Wednesday 27th July 2016.
This was the day I realized that for the 16 years I lived in England at some point or another I had felt uncomfortable in the place that I lived, the place I called home. In one of my lectures we were discussing the terms of culture and industry and whether these two terms could be placed together. We talked about tourism and how when visiting non-western countries you can feel uncomfortable and out of place. This got me thinking about how I felt out of place in a place I lived for 16 years of my life. This made me realise that intercultural engagement can often feel foreign even in the countries we’ve lived all our lives.
We all feel uncomfortable when we are taken out of our comfort zones, often happening while we’re on holiday, visiting non-western countries where the language, customs and traditions are completely different to our own. But no one expects to feel uncomfortable in the country that they call “home”. However this happens more often than you think.
Many western countries are a melting pot of culture, customs and traditions, allowing families to create their own identity in places that may not correlate to where their heritage began. And within this melting point I have found settlements whereby people of the same cultures come together to create a community in a particular area. Often giving them titles, such as, “Little India”, “Little China”, “Little Spain” and so forth.
However, due to these settlements it has created segregation within the different generations who have take the customs of the countries they are in to live out their lives, opposing to those who have brought and lived through the cultures that they are accustomed to.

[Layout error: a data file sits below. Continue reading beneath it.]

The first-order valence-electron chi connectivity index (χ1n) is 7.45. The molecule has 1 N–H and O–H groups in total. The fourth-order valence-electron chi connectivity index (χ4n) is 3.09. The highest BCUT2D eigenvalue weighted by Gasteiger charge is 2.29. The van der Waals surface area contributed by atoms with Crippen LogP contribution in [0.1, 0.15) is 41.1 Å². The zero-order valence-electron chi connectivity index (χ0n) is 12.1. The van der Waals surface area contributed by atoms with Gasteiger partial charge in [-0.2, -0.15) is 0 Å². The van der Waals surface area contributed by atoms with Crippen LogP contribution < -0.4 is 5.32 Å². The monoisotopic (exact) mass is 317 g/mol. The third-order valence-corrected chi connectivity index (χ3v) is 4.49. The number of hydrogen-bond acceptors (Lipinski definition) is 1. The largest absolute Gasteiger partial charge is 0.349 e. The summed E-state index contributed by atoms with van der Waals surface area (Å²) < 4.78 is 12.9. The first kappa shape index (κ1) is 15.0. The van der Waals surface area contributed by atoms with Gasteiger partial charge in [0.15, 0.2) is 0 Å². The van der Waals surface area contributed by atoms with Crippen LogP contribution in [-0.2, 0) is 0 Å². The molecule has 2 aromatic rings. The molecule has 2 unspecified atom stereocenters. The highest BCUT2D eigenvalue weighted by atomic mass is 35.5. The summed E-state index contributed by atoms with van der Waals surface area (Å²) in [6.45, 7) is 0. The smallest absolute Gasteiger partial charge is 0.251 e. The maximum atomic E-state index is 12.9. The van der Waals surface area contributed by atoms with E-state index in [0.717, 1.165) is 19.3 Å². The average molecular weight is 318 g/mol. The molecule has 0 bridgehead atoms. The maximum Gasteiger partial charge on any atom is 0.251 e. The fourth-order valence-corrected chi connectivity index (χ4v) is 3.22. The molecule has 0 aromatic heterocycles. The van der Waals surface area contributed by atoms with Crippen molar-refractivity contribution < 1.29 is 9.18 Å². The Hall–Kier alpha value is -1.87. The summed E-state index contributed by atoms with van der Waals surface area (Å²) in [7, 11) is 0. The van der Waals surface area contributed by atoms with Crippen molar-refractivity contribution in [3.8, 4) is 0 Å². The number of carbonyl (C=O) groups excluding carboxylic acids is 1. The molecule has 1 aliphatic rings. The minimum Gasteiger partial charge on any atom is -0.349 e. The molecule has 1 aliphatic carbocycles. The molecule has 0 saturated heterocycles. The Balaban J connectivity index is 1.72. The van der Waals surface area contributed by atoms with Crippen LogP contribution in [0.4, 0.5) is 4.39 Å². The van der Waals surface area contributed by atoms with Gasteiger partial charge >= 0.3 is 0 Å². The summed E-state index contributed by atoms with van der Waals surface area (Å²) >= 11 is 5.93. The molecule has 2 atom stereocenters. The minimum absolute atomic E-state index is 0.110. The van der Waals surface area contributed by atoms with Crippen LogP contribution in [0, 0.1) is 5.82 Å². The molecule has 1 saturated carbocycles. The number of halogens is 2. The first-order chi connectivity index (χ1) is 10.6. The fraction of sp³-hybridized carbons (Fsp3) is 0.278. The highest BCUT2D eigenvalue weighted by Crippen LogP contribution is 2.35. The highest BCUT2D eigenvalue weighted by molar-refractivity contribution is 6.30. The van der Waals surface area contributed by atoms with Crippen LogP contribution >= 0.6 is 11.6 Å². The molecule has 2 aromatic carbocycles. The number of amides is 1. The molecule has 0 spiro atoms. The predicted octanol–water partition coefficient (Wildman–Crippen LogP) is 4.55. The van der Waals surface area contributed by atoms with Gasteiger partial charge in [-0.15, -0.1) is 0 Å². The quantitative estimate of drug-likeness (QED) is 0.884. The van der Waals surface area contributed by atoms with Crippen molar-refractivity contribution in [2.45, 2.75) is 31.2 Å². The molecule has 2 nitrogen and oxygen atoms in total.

Now here’s my story, I am a British Indian, meaning I was born in England but my heritage is Indian. I was not raised knowing Indian traditions but did often participate in events. My parents instead allowed me to amerce myself in the western culture as they believed that as I was living in a western country it was better for me to learn their ways rather than completely teach me the Indian culture. This making me, what my family refers to, as “brown on the outside and white on the inside”. I am a British Indian, with very little knowledge of Indian culture. (I’m not sure if that’s a bad thing or not but I think that can be left to another blog post.)
But back to my story, as in many countries, England has an area that is mostly populated by Indians, a place that I did not live in but I did visit on the odd occasion when meeting my grandparents for dinner or when having to shop for traditional attire for weddings. But every time I visited this place, I would always start to feel uncomfortable, it was as if everybody staring at me as I walked down the street knew I wasn’t “their kind”. This feeling made me sick to my stomach, as I knew I didn’t really fit in. Every time I had to visit this area I would immediately want to leave before I had even got there.
It’s strange how people don’t often talk about how they felt uncomfortable in the countries they call “home”, but are quick to say how they felt out of place whilst on holiday.
Do you have any stories that have made you feel uncomfortable within the country you live or while on holiday?
If so comment them below, I would love to hear some of your insights.